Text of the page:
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For high school and undergraduate college courses, this social history documents the work of people involved in the civil rights movement, expanding the definition of the movement to include events before and after the era of Martin Luther King, Jr., the work of everyday people, black nationalism, and struggles outside the South. The eight essays take into account the three methods of defining the civil rights movement (in terms of the King years, as a longer civil rights movement, and through the civil rights/black power dichotomy), and cover the contributions of early pioneers, student activists, clergy, southern civil rights organizations, the NAACP and CORE (the Congress of Racial Equality), black nationalists, the Black Panther Party, and women. Primary source documents, such as Supreme Court documents and a speech by Malcolm X, and short biographical sketches, are included. Essays are by scholars of black studies, history, American multicultural studies, and English, from the US.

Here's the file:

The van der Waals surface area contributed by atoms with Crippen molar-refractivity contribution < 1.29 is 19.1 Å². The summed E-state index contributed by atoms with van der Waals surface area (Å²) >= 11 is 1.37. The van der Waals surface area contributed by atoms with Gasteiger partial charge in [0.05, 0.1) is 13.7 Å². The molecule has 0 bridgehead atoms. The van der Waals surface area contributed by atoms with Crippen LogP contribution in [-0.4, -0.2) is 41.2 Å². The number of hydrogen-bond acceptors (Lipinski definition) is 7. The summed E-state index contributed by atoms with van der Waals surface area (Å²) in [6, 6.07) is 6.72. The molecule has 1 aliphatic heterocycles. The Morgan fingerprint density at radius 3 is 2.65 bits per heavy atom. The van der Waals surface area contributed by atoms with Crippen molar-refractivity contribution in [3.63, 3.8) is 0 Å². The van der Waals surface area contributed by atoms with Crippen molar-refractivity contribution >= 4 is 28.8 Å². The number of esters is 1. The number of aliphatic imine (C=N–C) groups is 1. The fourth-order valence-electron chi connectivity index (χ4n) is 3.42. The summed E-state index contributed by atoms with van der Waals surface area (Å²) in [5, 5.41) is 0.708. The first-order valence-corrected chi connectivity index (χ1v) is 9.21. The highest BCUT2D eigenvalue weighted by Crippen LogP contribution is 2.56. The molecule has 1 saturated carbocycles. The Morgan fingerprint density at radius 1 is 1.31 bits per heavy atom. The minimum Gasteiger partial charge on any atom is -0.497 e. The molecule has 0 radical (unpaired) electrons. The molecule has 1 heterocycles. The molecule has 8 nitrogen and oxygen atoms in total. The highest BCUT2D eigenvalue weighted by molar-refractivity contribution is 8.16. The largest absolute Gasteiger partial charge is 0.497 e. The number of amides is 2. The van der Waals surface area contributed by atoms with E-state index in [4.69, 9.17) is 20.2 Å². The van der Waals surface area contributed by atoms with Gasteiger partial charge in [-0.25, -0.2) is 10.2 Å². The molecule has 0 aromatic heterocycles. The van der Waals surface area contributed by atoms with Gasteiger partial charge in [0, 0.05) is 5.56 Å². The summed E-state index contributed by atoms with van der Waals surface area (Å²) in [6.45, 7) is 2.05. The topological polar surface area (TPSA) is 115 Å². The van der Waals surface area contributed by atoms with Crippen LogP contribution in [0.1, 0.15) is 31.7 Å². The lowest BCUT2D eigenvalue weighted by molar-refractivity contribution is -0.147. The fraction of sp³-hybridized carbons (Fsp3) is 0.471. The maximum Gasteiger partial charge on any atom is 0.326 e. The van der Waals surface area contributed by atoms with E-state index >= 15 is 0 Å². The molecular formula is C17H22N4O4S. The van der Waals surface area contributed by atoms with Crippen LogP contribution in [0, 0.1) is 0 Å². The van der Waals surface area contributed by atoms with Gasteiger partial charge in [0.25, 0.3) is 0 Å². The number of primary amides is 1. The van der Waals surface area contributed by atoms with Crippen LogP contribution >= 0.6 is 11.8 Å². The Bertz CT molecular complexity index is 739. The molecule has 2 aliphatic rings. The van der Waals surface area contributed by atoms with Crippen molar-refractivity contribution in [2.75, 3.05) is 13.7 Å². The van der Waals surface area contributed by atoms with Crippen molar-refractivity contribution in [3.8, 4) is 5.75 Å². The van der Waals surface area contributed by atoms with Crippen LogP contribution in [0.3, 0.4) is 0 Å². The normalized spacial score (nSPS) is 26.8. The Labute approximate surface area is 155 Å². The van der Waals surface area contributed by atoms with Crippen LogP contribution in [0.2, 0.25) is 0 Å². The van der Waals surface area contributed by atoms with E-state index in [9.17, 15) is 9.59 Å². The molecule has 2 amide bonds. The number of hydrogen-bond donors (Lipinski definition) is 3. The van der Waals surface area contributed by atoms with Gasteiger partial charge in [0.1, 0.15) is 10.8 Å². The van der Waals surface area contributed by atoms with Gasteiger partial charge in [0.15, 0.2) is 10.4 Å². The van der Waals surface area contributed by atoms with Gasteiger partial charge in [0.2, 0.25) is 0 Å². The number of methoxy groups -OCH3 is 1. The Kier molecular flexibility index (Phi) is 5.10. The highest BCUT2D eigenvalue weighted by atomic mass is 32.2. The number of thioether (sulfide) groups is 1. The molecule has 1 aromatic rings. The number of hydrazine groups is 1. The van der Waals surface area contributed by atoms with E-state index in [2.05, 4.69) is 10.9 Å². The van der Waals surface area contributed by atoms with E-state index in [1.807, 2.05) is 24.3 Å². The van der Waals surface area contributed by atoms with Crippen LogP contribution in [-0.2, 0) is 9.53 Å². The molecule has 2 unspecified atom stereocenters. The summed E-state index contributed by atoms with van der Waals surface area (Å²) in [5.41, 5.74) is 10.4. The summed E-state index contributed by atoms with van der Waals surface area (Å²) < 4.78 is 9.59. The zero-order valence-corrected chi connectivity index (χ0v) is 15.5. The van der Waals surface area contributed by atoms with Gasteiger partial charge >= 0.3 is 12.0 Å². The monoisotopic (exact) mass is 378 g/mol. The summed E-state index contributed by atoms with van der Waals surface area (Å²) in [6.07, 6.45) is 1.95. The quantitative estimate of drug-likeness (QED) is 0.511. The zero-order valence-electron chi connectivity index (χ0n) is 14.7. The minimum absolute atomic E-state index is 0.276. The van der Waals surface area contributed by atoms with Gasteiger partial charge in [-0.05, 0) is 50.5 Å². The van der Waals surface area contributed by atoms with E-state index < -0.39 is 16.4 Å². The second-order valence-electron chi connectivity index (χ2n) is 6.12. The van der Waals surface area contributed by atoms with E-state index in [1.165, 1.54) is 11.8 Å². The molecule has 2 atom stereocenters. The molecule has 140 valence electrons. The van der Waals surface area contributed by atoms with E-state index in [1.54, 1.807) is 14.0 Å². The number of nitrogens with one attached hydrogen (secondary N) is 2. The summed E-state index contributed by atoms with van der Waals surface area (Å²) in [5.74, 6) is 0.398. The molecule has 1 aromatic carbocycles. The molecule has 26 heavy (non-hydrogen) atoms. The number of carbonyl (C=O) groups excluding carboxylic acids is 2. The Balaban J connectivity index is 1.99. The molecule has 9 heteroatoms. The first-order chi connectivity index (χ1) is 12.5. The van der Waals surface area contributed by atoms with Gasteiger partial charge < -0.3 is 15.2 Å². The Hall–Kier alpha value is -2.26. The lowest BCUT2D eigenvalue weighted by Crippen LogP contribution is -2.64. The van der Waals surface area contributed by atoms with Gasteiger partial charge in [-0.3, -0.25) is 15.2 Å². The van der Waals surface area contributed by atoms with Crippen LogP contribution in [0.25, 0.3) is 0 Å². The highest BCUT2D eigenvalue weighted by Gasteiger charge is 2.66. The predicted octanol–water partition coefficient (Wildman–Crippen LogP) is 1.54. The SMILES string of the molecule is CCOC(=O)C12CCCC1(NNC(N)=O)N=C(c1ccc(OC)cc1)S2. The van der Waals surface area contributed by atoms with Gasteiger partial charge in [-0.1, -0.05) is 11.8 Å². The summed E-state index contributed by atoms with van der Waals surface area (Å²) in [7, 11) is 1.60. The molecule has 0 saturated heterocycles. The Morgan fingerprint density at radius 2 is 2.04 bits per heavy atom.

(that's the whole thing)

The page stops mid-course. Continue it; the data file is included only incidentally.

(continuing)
Muhammad Ali (born Cassius Clay) has always engendered an emotional reaction from the public. From his appearance as an Olympic champion to his iconic status as a national hero, his carefully constructed image and controversial persona has always been intensely scrutinized. In Muhammad Ali, Michael Ezra considers the boxer who calls himself "The Greatest" from a new perspective. He writes about Ali's pre-championship bouts, the management of his career and his current legacy, exploring the promotional aspects of Ali and how they were wrapped up in political, economic, and cultural "ownership. "Ezra's incisive study examines the relationships between Ali's cultural appeal and its commercial manifestations. Citing examples of the boxer's relationship to the Vietnam War and the Nation of Islam-which serve as barometers of his "public moral authority"-Muhammad Ali analyzes the difficulties of creating and maintaining these cultural images, as well as the impact these themes have on Ali's meaning to the public.